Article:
Still, thanking God for good fortune and petitioning him for more has a monetary component in many Ghanaians’ minds. As Sammy, a member of the Ghana Federation for the Urban Poor, puts it, “Most of us in the informal sector do not have much education or many prospects. Anything we do that is progressing, we believe that it’s God…and we believe that we ought to appreciate that.” He paraphrases a biblical teaching: “If you give a preacher a cup of water, you will definitely see the reward.”

This attitude is connected to the “prosperity gospel” brought to Ghana from the United States via televangelists in the ’90s and early 2000s. Prosperity gospel is particularly popular in West Africa, and has been a major influence in Ghana’s neo-Pentecostal churches. These movements are also very closely connected with faith healing, which has a long heritage among Ghana’s traditional religions as well as a connection with the United States’ similar faith healing. George tells me very specifically that unlike T.B. Joshua, he does not use oils or holy water for healing. The word of God, however, does work through him, he tells me, to heal the sick. “If you are sick, call me and I’ll pray for you.”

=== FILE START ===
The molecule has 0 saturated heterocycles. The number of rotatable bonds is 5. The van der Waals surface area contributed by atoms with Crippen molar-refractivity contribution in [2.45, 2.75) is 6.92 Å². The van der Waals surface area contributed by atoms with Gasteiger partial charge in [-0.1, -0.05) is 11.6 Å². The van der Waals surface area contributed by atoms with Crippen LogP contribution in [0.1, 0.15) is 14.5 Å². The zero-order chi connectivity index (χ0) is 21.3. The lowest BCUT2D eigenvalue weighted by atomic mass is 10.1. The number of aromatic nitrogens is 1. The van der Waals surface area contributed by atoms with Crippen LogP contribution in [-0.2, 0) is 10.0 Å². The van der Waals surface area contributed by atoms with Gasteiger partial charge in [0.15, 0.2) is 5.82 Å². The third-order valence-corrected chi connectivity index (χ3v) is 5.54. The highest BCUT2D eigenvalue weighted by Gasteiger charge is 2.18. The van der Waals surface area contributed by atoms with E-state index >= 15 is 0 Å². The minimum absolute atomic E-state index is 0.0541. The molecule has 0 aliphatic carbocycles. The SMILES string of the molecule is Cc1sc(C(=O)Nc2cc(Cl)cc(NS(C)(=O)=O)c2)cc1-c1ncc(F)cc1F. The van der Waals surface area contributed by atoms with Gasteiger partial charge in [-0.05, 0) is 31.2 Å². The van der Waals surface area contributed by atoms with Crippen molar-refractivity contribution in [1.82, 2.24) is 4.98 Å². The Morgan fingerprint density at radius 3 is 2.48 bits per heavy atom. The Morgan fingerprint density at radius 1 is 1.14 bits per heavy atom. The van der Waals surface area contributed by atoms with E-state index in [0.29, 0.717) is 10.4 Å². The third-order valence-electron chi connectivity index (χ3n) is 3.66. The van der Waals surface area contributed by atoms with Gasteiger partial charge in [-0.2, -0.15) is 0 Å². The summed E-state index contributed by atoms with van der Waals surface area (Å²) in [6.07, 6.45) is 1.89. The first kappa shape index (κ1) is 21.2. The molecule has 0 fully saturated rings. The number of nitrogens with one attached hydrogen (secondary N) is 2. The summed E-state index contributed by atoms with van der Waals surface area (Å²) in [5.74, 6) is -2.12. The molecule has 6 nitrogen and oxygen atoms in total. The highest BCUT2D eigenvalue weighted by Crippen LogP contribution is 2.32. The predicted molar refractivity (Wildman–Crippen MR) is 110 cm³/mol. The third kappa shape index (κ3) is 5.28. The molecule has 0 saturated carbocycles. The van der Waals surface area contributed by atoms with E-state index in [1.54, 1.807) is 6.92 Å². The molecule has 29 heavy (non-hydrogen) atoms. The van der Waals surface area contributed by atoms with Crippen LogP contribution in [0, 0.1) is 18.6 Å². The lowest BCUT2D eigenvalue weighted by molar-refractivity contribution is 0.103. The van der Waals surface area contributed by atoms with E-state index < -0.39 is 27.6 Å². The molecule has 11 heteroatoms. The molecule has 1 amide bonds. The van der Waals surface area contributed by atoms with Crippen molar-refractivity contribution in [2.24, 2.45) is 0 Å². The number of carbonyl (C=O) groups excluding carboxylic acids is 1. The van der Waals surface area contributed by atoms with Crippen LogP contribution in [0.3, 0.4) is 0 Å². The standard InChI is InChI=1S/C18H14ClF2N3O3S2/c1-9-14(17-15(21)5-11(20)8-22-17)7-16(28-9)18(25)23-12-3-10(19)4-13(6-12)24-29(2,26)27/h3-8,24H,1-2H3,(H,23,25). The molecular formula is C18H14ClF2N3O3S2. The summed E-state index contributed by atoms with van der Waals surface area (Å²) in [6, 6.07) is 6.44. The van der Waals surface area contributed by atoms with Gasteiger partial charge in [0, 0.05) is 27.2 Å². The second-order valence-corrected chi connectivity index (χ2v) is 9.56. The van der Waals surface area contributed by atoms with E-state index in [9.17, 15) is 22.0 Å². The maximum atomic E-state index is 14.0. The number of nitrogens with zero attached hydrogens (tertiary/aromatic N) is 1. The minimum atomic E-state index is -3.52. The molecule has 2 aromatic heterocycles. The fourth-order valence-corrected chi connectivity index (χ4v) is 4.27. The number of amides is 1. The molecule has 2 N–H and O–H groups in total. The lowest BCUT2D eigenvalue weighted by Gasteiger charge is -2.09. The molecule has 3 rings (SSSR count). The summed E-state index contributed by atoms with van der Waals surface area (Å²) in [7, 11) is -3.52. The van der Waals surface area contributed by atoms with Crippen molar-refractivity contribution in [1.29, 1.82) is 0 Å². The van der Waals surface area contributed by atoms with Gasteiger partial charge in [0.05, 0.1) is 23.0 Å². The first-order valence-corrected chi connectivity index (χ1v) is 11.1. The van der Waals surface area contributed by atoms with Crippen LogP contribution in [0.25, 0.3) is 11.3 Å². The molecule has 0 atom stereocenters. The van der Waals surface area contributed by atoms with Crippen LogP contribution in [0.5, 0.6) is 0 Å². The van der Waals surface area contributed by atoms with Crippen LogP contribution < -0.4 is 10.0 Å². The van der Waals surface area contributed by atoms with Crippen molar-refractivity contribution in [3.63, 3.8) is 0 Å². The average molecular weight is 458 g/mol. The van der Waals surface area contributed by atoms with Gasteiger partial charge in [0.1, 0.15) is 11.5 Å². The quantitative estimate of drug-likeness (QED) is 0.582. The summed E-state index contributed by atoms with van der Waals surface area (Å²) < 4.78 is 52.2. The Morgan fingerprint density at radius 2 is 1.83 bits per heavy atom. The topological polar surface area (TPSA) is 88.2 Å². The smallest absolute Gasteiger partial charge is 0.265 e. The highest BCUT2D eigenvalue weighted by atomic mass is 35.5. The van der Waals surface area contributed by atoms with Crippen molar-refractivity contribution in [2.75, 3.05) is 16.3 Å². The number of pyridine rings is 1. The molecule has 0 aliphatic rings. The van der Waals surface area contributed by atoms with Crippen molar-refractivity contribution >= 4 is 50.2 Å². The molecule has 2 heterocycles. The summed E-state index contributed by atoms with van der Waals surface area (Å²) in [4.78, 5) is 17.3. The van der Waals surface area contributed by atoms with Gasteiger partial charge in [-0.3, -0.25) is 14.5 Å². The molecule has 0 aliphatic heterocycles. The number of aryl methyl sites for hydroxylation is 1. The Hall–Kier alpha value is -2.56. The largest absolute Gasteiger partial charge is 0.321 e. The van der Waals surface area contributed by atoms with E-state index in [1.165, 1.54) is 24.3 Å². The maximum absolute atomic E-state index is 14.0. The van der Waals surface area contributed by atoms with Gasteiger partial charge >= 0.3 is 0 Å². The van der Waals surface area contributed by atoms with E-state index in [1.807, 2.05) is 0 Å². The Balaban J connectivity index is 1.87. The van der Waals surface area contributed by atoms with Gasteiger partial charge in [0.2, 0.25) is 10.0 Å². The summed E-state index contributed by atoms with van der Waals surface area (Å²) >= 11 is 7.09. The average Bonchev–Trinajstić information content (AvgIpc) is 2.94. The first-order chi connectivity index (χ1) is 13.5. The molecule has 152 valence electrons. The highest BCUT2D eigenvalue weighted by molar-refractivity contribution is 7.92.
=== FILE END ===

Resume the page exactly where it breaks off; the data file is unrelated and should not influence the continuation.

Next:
I ask George if Accra Municipal Assembly officials ever bother him, like they do vendors who sell on sidewalks. No, no, he says, “because I’m doing God’s work.” Does he get enough in collections to support himself and his wife and two children now that he no longer works as a mechanic? Since God called him to this work, God will provide: “Make I give him bread,” is what George imagines God saying of him.

George may or may not be headed for wealth, influence and prestige, but he is certainly part of the huge religion industrial complex meeting Ghana’s demand for ministry. His small informal congregation has now connected with the 7th Day Adventists, and he will soon start holding services on Saturdays instead of Sundays. He already travels and preaches a little, visiting the Western Region and the Central Region. He dreams of getting a car — “If I have got car, I’ll preach across the nation” — and opening more branches of his church. “I be pastor,” he says. “I be apostle. I be evangelist. Any place I’m standing, I’m preaching.”